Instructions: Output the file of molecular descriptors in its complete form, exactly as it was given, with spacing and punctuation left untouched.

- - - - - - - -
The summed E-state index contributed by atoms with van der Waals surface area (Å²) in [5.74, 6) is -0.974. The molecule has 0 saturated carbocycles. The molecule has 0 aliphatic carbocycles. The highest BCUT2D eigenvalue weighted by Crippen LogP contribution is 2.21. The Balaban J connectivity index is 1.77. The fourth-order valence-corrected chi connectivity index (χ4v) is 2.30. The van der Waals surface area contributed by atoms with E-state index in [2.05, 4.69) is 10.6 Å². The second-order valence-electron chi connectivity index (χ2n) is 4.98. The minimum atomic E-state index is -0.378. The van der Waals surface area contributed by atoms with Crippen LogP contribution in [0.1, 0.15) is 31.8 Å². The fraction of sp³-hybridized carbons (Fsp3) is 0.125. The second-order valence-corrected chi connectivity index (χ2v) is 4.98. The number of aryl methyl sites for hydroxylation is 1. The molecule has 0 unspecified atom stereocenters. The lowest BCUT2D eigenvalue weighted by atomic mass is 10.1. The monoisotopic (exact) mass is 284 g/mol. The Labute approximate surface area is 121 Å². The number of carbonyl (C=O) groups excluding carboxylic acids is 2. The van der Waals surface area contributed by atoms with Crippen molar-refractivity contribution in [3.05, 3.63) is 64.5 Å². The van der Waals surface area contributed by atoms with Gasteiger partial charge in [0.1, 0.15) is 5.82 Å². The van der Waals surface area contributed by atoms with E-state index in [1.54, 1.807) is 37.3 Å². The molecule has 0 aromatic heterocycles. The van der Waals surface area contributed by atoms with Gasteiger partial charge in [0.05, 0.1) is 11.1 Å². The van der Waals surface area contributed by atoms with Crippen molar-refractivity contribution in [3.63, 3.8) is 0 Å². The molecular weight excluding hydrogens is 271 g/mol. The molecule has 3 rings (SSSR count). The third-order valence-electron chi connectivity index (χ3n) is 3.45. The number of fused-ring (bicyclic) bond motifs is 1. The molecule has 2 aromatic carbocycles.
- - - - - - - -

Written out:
The summed E-state index contributed by atoms with van der Waals surface area (Å²) in [5.74, 6) is -0.974. The molecule has 0 saturated carbocycles. The molecule has 0 aliphatic carbocycles. The highest BCUT2D eigenvalue weighted by Crippen LogP contribution is 2.21. The Balaban J connectivity index is 1.77. The fourth-order valence-corrected chi connectivity index (χ4v) is 2.30. The van der Waals surface area contributed by atoms with E-state index in [2.05, 4.69) is 10.6 Å². The second-order valence-electron chi connectivity index (χ2n) is 4.98. The minimum atomic E-state index is -0.378. The van der Waals surface area contributed by atoms with Crippen LogP contribution in [0.1, 0.15) is 31.8 Å². The fraction of sp³-hybridized carbons (Fsp3) is 0.125. The second-order valence-corrected chi connectivity index (χ2v) is 4.98. The number of aryl methyl sites for hydroxylation is 1. The molecule has 0 unspecified atom stereocenters. The lowest BCUT2D eigenvalue weighted by atomic mass is 10.1. The monoisotopic (exact) mass is 284 g/mol. The Labute approximate surface area is 121 Å². The number of carbonyl (C=O) groups excluding carboxylic acids is 2. The van der Waals surface area contributed by atoms with Crippen molar-refractivity contribution in [3.05, 3.63) is 64.5 Å². The van der Waals surface area contributed by atoms with Gasteiger partial charge in [0.1, 0.15) is 5.82 Å². The van der Waals surface area contributed by atoms with E-state index in [1.54, 1.807) is 37.3 Å². The molecule has 0 aromatic heterocycles. The van der Waals surface area contributed by atoms with Gasteiger partial charge in [0.05, 0.1) is 11.1 Å². The van der Waals surface area contributed by atoms with Crippen molar-refractivity contribution in [3.63, 3.8) is 0 Å². The molecular weight excluding hydrogens is 271 g/mol. The molecule has 3 rings (SSSR count). The third-order valence-electron chi connectivity index (χ3n) is 3.45. The number of fused-ring (bicyclic) bond motifs is 1. The molecule has 2 aromatic carbocycles.